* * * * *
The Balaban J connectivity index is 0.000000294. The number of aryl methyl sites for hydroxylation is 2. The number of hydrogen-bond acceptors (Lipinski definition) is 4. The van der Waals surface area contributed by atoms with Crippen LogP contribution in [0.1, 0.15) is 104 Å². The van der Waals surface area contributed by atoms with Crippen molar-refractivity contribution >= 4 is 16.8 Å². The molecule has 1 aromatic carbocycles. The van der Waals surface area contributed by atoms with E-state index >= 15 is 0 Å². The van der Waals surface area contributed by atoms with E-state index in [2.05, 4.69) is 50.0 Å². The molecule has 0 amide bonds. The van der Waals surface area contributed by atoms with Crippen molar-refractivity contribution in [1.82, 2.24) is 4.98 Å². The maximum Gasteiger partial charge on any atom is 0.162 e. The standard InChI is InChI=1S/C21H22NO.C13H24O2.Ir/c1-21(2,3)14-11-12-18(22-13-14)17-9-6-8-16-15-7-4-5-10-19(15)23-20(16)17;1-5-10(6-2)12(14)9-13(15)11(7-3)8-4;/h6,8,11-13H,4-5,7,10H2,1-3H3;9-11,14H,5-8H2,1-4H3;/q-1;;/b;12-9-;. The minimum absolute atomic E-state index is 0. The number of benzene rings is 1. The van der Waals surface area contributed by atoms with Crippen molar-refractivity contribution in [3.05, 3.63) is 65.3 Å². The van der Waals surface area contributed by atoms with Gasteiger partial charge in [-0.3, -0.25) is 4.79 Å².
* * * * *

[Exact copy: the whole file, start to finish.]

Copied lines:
The Balaban J connectivity index is 0.000000294. The number of aryl methyl sites for hydroxylation is 2. The number of hydrogen-bond acceptors (Lipinski definition) is 4. The van der Waals surface area contributed by atoms with Crippen LogP contribution in [0.1, 0.15) is 104 Å². The van der Waals surface area contributed by atoms with Crippen molar-refractivity contribution >= 4 is 16.8 Å². The molecule has 1 aromatic carbocycles. The van der Waals surface area contributed by atoms with E-state index >= 15 is 0 Å². The van der Waals surface area contributed by atoms with E-state index in [2.05, 4.69) is 50.0 Å². The molecule has 0 amide bonds. The van der Waals surface area contributed by atoms with Crippen molar-refractivity contribution in [1.82, 2.24) is 4.98 Å². The maximum Gasteiger partial charge on any atom is 0.162 e. The standard InChI is InChI=1S/C21H22NO.C13H24O2.Ir/c1-21(2,3)14-11-12-18(22-13-14)17-9-6-8-16-15-7-4-5-10-19(15)23-20(16)17;1-5-10(6-2)12(14)9-13(15)11(7-3)8-4;/h6,8,11-13H,4-5,7,10H2,1-3H3;9-11,14H,5-8H2,1-4H3;/q-1;;/b;12-9-;. The minimum absolute atomic E-state index is 0. The number of benzene rings is 1. The van der Waals surface area contributed by atoms with Crippen molar-refractivity contribution in [3.05, 3.63) is 65.3 Å². The van der Waals surface area contributed by atoms with Gasteiger partial charge in [-0.3, -0.25) is 4.79 Å².